Is thread count really the most important thing to consider when buying sheets? If not, what is?
Thread count simply indicates the number of threads sewn per square inch of fabric. Thread count can be deceptive -- some manufactures may twist the yarn and count a two-ply yarn as just one to manipulate the number. When looking for a quality set of sheets, it is important to remember that thread count is not the be-all and end-all of sheets. It is the quality of yarn, the construction, and the finishing of the yarn that truly creates a wonderful sheet set. Anyone can make a 600-thread-count sheet, but it may not be made correctly.
Any fabric can wrinkle, and no sheet is perfect, but if you don't want to waste your time ironing, the rules for care are simple: Wash your sheets in cool water by themselves and dry them on the lowest setting. Drying sheets on a warm setting can damage the integrity of the fabric. I always pull my sheets out when they are almost done drying (just a touch of dampness) and put them right onto the bed. Follow these steps, and ironing won't be necessary.
Every shopper has different needs. What would you recommend for someone who wants low-maintenance sheets, someone who prefers soft sheets, and someone who wants a set that will stand the test of time?
Wood fiber sheets encompass all of the above. They are low-maintenance, extremely soft, and will last a long time if you follow the simple care instructions. I prefer Legna's Italian wood fiber sheets. I think they are by far the softest sheets on the market, and they become softer after every wash.
We know that there are plenty of organic options on the market. What should we look for?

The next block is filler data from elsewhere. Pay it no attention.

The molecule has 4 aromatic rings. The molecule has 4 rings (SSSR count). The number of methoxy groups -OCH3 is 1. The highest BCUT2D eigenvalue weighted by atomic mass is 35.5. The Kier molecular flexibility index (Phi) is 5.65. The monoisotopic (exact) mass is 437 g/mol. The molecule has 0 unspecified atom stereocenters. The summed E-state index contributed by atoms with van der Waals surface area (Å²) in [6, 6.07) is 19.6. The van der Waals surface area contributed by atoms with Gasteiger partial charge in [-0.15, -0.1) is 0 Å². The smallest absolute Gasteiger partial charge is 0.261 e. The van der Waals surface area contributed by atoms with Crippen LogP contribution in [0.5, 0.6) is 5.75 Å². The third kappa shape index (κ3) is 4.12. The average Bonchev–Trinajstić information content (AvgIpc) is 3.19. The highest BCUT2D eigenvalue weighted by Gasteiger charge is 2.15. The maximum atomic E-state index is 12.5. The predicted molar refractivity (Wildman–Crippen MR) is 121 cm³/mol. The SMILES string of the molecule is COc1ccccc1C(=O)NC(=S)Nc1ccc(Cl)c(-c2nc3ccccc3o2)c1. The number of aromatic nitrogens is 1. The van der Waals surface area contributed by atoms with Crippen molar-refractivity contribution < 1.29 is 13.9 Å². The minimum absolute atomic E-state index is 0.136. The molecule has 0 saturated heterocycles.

Many companies are just now starting to produce organic products. To be truly organic, the bedding should be made using dyes found in nature, so the color palette is very limited. Bamboo sheets -- made from the fibers of bamboo strips -- can be quite soft.
Are mattress and pillow protectors necessary? What should you look for when buying them?
They are especially helpful for those with allergies but will also keep your pillows and mattress from absorbing sweat, which will prolong their lifespan. They are made from cotton, silk synthetic material, or even wool, which provides warmth in winter or cold climates.
How often should pillows and duvets be replaced?
Replacing your linens all depends on how often they are used and how you care for them. When cared for properly, they should last for a long time. For down-filled pillows and duvets, a good fluff every day will prolong their life, and you always want to follow the manufacturer’s care instructions.
What kind of pillow should you look for if you sleep on your back? On your side? On your stomach?
Firm pillows are great if you sleep on your side. Medium pillows are fine if you sleep on your back, and if you sleep on your stomach, choose a soft pillow. If you tend to wake up with a stiff neck, your pillow may be too soft -- adding a second firmer one can help.
Natural fills are soft, light, and comfortable. They are more breathable materials and will absorb moisture and then release it when “fluffed.” They also have a longer lifespan than synthetic fills and can last more than 10 years if cared for properly.
Synthetic fills are easy to care for. They can be machine washed and tumble dried, are ideal for children, and are great options for allergy sufferers.
What kind of fill options are best for allergy sufferers?
Synthetic fills are not the only options for those with allergies, though their ability to stand up to frequent laundering does make them a good option. Wool and silk should be considered for their natural resistance to dust mites, and remember that animal allergies do not necessarily include pure goose down. That said, a high-quality down duvet that is covered in a tight weave is more resistant to dust mites than any cover of a lower quality.